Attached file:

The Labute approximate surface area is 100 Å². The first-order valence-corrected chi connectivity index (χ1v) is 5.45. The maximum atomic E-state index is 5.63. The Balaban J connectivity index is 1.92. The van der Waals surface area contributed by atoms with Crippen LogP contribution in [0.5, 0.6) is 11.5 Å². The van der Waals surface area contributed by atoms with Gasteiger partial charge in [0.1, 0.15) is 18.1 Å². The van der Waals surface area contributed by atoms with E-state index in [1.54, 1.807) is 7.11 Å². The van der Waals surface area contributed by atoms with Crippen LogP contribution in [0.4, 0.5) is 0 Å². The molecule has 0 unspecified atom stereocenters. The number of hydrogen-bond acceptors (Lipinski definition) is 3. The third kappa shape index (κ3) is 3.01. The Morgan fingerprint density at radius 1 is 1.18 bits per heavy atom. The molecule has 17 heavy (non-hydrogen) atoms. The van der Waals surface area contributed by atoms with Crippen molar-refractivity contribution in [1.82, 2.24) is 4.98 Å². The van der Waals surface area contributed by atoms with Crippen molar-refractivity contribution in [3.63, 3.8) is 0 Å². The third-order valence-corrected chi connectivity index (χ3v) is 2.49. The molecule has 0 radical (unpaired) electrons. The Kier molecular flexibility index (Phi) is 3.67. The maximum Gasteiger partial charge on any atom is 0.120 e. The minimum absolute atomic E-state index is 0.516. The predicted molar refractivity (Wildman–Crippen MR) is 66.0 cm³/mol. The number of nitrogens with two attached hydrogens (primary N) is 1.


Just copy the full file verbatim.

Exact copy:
The Labute approximate surface area is 100 Å². The first-order valence-corrected chi connectivity index (χ1v) is 5.45. The maximum atomic E-state index is 5.63. The Balaban J connectivity index is 1.92. The van der Waals surface area contributed by atoms with Crippen LogP contribution in [0.5, 0.6) is 11.5 Å². The van der Waals surface area contributed by atoms with Gasteiger partial charge in [0.1, 0.15) is 18.1 Å². The van der Waals surface area contributed by atoms with E-state index in [1.54, 1.807) is 7.11 Å². The van der Waals surface area contributed by atoms with Crippen LogP contribution in [0.4, 0.5) is 0 Å². The molecule has 0 unspecified atom stereocenters. The number of hydrogen-bond acceptors (Lipinski definition) is 3. The third kappa shape index (κ3) is 3.01. The Morgan fingerprint density at radius 1 is 1.18 bits per heavy atom. The molecule has 17 heavy (non-hydrogen) atoms. The van der Waals surface area contributed by atoms with Crippen molar-refractivity contribution in [1.82, 2.24) is 4.98 Å². The van der Waals surface area contributed by atoms with Crippen molar-refractivity contribution in [3.63, 3.8) is 0 Å². The third-order valence-corrected chi connectivity index (χ3v) is 2.49. The molecule has 0 radical (unpaired) electrons. The Kier molecular flexibility index (Phi) is 3.67. The maximum Gasteiger partial charge on any atom is 0.120 e. The minimum absolute atomic E-state index is 0.516. The predicted molar refractivity (Wildman–Crippen MR) is 66.0 cm³/mol. The number of nitrogens with two attached hydrogens (primary N) is 1.